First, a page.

Thesis

The effects of technology based curriculum vs. conventional instruction on language arts trimester benchmarks of special education qualified 7th grade english language learners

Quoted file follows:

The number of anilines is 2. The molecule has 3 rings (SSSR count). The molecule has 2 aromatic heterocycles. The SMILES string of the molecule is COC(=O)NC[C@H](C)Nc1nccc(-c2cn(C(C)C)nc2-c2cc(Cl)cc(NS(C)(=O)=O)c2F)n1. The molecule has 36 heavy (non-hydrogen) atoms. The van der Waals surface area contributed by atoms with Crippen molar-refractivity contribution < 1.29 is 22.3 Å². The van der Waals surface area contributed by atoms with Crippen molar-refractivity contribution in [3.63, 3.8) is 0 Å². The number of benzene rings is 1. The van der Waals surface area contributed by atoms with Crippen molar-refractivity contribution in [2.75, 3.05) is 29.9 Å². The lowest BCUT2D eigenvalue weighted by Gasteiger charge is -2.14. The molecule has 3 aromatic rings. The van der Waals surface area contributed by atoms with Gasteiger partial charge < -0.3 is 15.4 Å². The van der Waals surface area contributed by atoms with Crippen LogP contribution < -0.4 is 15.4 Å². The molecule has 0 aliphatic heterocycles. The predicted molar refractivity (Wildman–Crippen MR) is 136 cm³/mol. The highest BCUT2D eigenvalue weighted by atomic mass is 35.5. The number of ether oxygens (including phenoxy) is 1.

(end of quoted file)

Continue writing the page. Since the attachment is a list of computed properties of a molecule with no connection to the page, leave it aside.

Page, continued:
Making the core curriculum accessible to students who are English language learners (ELL) is one of the many challenges of being a teacher in today's multicultural society. English language learners, who are also special education qualified struggle to meet the high expectations set by the state and district through No Child Left Behind (2001). Evidence of their failure can be measured by the District-regulated Language Arts benchmarks administered each trimester. This thesis explored the use of technology-based curriculum as a scaffold to bridge the literacy learning gap for special education-eligible English learners. Past studies have shown that technology has been useful in closing the comprehension gap. In this study, after a benchmark pre-test was given to 10 students, technology integration was applied through a district-provided curriculum with 5 of the 10 students. At the conclusion of the lessons a benchmark post-test was given and the scores were evaluated and compared between students who did and did not receive the technology-based lessons. The results showed gains for both control and test group participants. Keywords: Technology integration, English language learners, special education, curriculum benchmarks

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